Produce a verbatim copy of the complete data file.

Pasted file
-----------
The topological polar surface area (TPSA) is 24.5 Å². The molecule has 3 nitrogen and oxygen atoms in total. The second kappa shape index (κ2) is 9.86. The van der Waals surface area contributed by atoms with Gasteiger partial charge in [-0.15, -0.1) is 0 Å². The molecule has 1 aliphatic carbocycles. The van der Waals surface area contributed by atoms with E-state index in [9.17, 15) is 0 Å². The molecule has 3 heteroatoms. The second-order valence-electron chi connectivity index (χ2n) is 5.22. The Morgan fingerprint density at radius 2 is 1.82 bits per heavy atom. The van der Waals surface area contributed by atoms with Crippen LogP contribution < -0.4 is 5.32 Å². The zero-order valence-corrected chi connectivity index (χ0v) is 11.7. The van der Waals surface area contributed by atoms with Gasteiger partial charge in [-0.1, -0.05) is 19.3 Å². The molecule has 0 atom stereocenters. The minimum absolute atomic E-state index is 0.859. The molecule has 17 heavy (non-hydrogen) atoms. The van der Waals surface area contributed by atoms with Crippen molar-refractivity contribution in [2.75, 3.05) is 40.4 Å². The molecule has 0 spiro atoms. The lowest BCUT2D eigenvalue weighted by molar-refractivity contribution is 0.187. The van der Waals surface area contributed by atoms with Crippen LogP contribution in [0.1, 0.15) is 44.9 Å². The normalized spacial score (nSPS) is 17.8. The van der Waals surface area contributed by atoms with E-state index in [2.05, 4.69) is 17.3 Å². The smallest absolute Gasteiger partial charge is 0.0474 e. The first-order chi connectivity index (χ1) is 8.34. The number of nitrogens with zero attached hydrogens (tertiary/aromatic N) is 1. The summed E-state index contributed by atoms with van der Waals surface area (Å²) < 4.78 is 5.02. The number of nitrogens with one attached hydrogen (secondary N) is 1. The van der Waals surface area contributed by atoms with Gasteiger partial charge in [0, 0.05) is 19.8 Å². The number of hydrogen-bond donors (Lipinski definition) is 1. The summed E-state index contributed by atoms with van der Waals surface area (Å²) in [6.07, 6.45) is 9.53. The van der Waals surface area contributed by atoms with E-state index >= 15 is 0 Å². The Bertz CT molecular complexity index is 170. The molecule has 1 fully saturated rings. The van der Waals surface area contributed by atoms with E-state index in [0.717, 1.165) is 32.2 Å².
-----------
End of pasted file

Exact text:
The topological polar surface area (TPSA) is 24.5 Å². The molecule has 3 nitrogen and oxygen atoms in total. The second kappa shape index (κ2) is 9.86. The van der Waals surface area contributed by atoms with Gasteiger partial charge in [-0.15, -0.1) is 0 Å². The molecule has 1 aliphatic carbocycles. The van der Waals surface area contributed by atoms with E-state index in [9.17, 15) is 0 Å². The molecule has 3 heteroatoms. The second-order valence-electron chi connectivity index (χ2n) is 5.22. The Morgan fingerprint density at radius 2 is 1.82 bits per heavy atom. The van der Waals surface area contributed by atoms with Crippen LogP contribution < -0.4 is 5.32 Å². The zero-order valence-corrected chi connectivity index (χ0v) is 11.7. The van der Waals surface area contributed by atoms with Gasteiger partial charge in [-0.1, -0.05) is 19.3 Å². The molecule has 0 atom stereocenters. The minimum absolute atomic E-state index is 0.859. The molecule has 17 heavy (non-hydrogen) atoms. The van der Waals surface area contributed by atoms with Crippen molar-refractivity contribution in [2.75, 3.05) is 40.4 Å². The molecule has 0 spiro atoms. The lowest BCUT2D eigenvalue weighted by molar-refractivity contribution is 0.187. The van der Waals surface area contributed by atoms with Crippen LogP contribution in [0.1, 0.15) is 44.9 Å². The normalized spacial score (nSPS) is 17.8. The van der Waals surface area contributed by atoms with E-state index in [2.05, 4.69) is 17.3 Å². The smallest absolute Gasteiger partial charge is 0.0474 e. The first-order chi connectivity index (χ1) is 8.34. The number of nitrogens with zero attached hydrogens (tertiary/aromatic N) is 1. The summed E-state index contributed by atoms with van der Waals surface area (Å²) < 4.78 is 5.02. The number of nitrogens with one attached hydrogen (secondary N) is 1. The van der Waals surface area contributed by atoms with Gasteiger partial charge in [0, 0.05) is 19.8 Å². The number of hydrogen-bond donors (Lipinski definition) is 1. The summed E-state index contributed by atoms with van der Waals surface area (Å²) in [6.07, 6.45) is 9.53. The van der Waals surface area contributed by atoms with E-state index >= 15 is 0 Å². The Bertz CT molecular complexity index is 170. The molecule has 1 fully saturated rings. The van der Waals surface area contributed by atoms with E-state index in [0.717, 1.165) is 32.2 Å².